Economy

GOP Health Care Plan Seems Fixated on Denying Medicaid for One Group of Americans

The Republican Party's long-awaited replacement bill for the Affordable Care Act (ACA) was released Monday evening.

Comprising roughly 10 percent of the 66-page bill and buried in its many pages of repeals and changes to current law is nearly seven pages of how Republicans plan to reduce state Medicaid costs by kicking this tiny group of Americans off subsidized health insurance.

"Letting States Disenroll High Dollar Lottery Winners"

That's the title of the first part of Section 114, titled "Reducing State Medicaid Costs," which details exactly how states could cut down the amount of money spent on health care for low-income and disadvantaged residents by ensuring lottery jackpot winners don't receive the benefits they're technically entitled to.

It proposes to change current law and turn lottery winnings into income, thereby disqualifying winners from means-tested benefits. The bill includes page after page about what constitutes too much lottery income, how high dollar lottery winners will be notified they're losing their coverage, what happens if the lottery winner has a hardship exemption, what exactly constitutes lottery winnings, explicit confirmation that states can garnish lottery winnings to pay back the state for unearned Medicaid coverage, and the Medicare eligibility of the spouses of high dollar lottery winners.

Essentially, the new GOP plan takes away Medicare eligibility for anyone who wins a lump sum of cash from $80,000 and beyond.

The House of Representatives press office didn't return a request for comment from ATTN: as to why nearly 10 percent of the bill covers something so hyper-specific. However, a clue to its origin can be found in legislation proposed by a former House member, Joe Pitts.

The Pennsylvania Republican served ten terms and retired in 2017. During his last term, he sponsored H.R. 4368, "to clarify the treatment of lottery winnings and other lump sum income for purposes of income eligibility under the Medicaid program." While the bill died in committee, some of its language was rolled into another bill Pitts sponsored, H.R. 4725, the "Common Sense Savings Act." Language from that bill, which also died in committee, is in the GOP replacement plan, almost verbatim.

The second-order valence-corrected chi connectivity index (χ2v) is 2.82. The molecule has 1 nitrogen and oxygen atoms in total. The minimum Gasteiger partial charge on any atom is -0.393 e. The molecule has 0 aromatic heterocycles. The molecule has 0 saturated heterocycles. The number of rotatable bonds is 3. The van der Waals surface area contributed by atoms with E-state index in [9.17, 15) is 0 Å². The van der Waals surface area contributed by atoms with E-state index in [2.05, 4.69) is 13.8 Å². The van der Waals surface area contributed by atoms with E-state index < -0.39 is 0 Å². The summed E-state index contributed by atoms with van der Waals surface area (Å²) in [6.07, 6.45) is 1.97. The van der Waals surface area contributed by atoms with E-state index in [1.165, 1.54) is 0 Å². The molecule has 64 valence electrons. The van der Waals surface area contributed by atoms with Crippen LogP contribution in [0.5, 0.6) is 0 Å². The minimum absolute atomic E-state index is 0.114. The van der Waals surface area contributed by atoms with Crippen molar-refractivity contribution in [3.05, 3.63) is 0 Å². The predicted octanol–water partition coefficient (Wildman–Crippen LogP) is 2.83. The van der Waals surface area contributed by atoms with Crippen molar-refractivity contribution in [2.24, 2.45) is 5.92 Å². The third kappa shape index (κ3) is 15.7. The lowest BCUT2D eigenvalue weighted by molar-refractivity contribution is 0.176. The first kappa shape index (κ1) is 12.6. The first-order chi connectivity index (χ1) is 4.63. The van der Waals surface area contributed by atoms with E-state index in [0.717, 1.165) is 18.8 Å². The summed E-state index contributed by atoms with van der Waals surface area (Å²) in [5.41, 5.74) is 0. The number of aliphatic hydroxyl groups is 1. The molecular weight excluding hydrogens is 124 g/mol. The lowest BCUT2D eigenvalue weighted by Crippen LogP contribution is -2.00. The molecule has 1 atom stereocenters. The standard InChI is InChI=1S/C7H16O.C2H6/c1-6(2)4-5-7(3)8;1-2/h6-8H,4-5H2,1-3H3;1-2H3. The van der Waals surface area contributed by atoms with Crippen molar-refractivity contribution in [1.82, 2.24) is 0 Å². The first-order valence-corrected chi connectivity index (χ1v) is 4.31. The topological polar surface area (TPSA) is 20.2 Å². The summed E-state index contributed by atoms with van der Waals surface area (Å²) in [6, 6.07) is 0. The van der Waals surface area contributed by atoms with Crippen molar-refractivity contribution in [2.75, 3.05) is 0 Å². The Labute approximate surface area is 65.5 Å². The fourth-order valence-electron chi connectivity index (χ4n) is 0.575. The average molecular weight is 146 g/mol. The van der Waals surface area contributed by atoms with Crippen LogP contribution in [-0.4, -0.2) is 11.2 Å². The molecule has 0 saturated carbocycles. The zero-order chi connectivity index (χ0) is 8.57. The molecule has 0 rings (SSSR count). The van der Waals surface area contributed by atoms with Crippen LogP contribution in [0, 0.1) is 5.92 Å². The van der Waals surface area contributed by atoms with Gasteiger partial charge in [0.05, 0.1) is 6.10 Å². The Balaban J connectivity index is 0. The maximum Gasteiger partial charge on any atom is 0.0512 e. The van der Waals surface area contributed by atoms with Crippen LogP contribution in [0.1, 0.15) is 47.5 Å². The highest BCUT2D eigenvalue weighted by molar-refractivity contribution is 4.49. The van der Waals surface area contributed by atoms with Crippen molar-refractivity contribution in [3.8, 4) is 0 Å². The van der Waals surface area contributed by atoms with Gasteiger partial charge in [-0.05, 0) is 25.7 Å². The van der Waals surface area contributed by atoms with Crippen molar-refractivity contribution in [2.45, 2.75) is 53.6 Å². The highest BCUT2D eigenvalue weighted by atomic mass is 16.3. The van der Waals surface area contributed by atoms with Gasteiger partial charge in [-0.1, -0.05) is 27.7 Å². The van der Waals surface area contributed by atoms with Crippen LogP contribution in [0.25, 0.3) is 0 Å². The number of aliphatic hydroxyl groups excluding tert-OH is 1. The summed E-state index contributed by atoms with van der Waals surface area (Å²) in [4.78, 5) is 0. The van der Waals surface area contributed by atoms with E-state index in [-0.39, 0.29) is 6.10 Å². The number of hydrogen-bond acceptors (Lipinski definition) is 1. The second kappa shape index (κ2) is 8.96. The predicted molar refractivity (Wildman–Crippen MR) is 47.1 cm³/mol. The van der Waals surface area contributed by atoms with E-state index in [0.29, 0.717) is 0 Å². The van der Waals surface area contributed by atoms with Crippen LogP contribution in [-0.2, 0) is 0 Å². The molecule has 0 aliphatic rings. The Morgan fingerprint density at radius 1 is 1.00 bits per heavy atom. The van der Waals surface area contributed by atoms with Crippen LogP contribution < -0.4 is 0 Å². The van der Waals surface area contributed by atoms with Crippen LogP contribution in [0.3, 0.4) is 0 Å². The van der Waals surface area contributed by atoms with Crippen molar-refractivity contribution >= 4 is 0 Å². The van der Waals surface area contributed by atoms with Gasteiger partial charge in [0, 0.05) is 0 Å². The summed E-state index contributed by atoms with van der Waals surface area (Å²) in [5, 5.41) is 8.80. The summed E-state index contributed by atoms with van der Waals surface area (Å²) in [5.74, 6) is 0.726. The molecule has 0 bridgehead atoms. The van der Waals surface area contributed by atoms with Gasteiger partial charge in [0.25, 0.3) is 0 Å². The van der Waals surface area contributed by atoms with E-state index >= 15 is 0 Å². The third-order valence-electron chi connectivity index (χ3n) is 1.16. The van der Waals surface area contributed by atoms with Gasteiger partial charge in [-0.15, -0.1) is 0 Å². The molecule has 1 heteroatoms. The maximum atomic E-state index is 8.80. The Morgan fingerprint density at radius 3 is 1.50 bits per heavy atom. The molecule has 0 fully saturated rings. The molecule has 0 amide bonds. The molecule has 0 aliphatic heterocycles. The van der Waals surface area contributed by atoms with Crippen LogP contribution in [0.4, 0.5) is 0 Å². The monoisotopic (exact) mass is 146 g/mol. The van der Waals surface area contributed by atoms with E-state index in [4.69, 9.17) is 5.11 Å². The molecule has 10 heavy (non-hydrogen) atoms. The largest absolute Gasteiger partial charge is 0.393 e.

For example, the first paragraph of each section of the bill dealing with lottery winners is identical, other than the dates. The Pitts bill reads:

"(i) IN GENERAL.—In the case of an individual who is the recipient of qualified lottery winnings (pursuant to lotteries occurring on or after January 1, 2018) or qualified lump sum income (received on or after such date) and whose eligibility for medical assistance is determined based on the application of modified adjusted gross income under subparagraph (A), a State shall, in determining such eligibility, include such winnings or income (as applicable) as income received—"

While the beginning of the GOP health care bill's section on lottery winners reads:

"(i) IN GENERAL.—In the case of an individual who is the recipient of qualified lottery winnings (pursuant to lotteries occurring on or after January 1, 2020) or qualified lump sum income (received on or after such date) and whose eligibility for medical assistance is determined based on the application of modified adjusted gross income under subparagraph (A), a State shall, in determining such eligibility, include such winnings or income (as applicable) as income received—"

Philadelphia magazine didn't receive a reply from Pitts' office to a request for a comment. But when Pitts introduced the first bill in January 2016, he explained that "Medicaid is meant to help the poor—not big jackpot winners," adding that the bill would save taxpayers "$400 million over a decade."

A number of states have laws prohibiting jackpot winners from receiving public assistance, including Maine and Michigan, the latter of which claims it saved $2 million in benefits since 2012. But the provision in the Republican bill would be the first such national law - and it's not clear that such a law will have any appreciable effect on Medicaid.

The numbers of people who have won a substantial jackpot in a state lottery aren't public, but when the Congressional Budget Office (CBO) scored H.R. 4725, they found that between 90,000 to 100,000 jackpot winners per month would lose Medicaid eligibility - and the law would save around $475 million over ten years, as Pitts claimed.

As the CBO hasn't scored the new plan, it's not clear whether its lottery provisions will save enough money to justify their outsized length.